Some time ago Oliver Sacks had an article in the New Yorker about face blindness, detailing his own experiences as well as those of patients. I, too, have a mild form of that and although some people are immediately 'someone' a lot of people are not. I know my mother had the trait as she'd speak of the difficulty of identifying people who were 'out of place' - not where they usually are seen. I didn't recognise the dental receptionist once, when I saw her at a play, and once I said to a man, 'I know I know you, but I can't think where,' to which he replied tartly, 'We just spent all day together in a workshop at school.' Hah! Then there's the famous (not really) way I always say I have no clue who Mary R. is, which makes people roll their eyes. Oh, and not forgetting the time I said I had a crush on someone, and upon being questioned ('What does he look like?' 'What colour hair?') I realised I had no clue. What attracted me was essence. 'I think he HAS hair... maybe' I said. Hah!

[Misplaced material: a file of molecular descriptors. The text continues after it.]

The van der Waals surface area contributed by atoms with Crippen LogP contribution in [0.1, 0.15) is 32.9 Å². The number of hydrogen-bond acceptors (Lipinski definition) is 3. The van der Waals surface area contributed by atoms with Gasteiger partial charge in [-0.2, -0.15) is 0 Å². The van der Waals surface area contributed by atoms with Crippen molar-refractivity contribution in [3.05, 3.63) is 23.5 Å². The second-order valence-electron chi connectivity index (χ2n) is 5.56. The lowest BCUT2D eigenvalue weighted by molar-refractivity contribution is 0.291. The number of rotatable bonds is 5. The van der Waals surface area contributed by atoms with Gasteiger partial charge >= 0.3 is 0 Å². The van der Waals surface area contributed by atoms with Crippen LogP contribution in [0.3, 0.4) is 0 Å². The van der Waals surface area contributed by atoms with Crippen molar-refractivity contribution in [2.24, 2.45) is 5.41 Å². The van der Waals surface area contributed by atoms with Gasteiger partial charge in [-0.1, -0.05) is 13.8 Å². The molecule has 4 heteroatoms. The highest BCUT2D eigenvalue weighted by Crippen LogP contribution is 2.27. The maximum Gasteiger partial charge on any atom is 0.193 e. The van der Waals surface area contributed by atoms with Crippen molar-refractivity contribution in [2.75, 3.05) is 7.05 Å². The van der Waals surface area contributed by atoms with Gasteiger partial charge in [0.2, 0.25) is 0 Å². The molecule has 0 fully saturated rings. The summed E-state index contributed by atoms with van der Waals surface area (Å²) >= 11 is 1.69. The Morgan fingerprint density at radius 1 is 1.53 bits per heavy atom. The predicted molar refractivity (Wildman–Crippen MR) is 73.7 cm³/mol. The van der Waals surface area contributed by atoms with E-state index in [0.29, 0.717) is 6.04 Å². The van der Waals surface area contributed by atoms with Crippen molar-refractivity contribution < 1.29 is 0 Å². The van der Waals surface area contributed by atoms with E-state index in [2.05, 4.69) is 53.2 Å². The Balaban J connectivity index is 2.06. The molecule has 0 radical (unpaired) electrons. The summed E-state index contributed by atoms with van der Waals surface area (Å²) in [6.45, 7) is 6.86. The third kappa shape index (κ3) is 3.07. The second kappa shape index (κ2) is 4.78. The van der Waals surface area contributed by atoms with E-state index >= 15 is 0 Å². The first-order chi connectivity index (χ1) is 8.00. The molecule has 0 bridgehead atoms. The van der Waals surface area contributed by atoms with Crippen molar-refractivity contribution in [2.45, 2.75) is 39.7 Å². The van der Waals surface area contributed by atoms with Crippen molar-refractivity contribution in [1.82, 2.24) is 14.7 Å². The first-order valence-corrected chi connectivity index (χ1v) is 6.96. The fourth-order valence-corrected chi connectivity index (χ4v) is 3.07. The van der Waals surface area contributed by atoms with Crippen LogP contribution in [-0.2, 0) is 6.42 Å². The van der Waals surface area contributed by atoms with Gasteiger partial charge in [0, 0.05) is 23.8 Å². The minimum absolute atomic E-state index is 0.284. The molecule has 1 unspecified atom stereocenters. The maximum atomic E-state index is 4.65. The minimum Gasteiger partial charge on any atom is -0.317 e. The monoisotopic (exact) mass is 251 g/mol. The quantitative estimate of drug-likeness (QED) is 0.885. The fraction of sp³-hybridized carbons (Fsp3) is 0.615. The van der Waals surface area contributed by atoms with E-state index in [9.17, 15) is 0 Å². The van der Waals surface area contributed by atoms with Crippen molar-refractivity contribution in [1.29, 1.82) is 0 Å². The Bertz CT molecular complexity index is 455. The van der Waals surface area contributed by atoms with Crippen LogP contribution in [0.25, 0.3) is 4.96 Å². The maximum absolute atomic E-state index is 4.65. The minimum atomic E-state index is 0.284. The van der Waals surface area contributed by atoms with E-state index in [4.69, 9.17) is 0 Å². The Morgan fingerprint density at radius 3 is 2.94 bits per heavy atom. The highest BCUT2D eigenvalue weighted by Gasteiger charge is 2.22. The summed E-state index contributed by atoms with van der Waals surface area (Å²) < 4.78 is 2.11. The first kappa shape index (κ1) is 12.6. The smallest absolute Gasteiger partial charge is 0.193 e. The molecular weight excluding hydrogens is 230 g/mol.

I also don't always process things through my ears. At times I have to replay in my brain the sounds I heard, before I can decipher the meaning. I don't know if that is a born-in trait or a result of 20668656 concussions I've had.
posted by - 9:52 PM